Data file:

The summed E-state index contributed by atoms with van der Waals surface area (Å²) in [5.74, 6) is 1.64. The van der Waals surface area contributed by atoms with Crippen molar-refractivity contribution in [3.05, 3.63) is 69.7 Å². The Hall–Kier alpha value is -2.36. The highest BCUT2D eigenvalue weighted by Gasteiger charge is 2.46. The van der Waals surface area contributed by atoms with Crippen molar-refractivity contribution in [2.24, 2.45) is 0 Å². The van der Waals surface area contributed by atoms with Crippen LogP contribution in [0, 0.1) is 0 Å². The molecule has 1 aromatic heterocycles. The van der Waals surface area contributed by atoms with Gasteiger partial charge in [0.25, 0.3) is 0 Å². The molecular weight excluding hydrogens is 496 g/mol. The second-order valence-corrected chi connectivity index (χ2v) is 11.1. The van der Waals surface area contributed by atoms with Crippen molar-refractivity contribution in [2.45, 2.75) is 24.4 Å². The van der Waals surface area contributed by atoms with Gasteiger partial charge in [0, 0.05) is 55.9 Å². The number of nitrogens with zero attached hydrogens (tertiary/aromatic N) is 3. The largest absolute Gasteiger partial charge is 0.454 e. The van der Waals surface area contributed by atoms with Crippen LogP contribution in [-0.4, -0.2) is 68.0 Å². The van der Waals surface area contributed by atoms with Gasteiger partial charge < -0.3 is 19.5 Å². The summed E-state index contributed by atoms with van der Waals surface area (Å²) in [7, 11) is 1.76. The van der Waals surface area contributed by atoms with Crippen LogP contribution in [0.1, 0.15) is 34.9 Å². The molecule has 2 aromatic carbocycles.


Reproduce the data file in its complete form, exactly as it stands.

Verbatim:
The summed E-state index contributed by atoms with van der Waals surface area (Å²) in [5.74, 6) is 1.64. The van der Waals surface area contributed by atoms with Crippen molar-refractivity contribution in [3.05, 3.63) is 69.7 Å². The Hall–Kier alpha value is -2.36. The highest BCUT2D eigenvalue weighted by Gasteiger charge is 2.46. The van der Waals surface area contributed by atoms with Crippen molar-refractivity contribution in [2.24, 2.45) is 0 Å². The van der Waals surface area contributed by atoms with Crippen LogP contribution in [0, 0.1) is 0 Å². The molecule has 1 aromatic heterocycles. The van der Waals surface area contributed by atoms with Gasteiger partial charge in [0.25, 0.3) is 0 Å². The molecular weight excluding hydrogens is 496 g/mol. The second-order valence-corrected chi connectivity index (χ2v) is 11.1. The van der Waals surface area contributed by atoms with Crippen molar-refractivity contribution in [2.45, 2.75) is 24.4 Å². The van der Waals surface area contributed by atoms with Gasteiger partial charge in [0, 0.05) is 55.9 Å². The number of nitrogens with zero attached hydrogens (tertiary/aromatic N) is 3. The largest absolute Gasteiger partial charge is 0.454 e. The van der Waals surface area contributed by atoms with Crippen LogP contribution in [-0.4, -0.2) is 68.0 Å². The van der Waals surface area contributed by atoms with Gasteiger partial charge < -0.3 is 19.5 Å². The summed E-state index contributed by atoms with van der Waals surface area (Å²) in [7, 11) is 1.76. The van der Waals surface area contributed by atoms with Crippen LogP contribution in [0.1, 0.15) is 34.9 Å². The molecule has 2 aromatic carbocycles.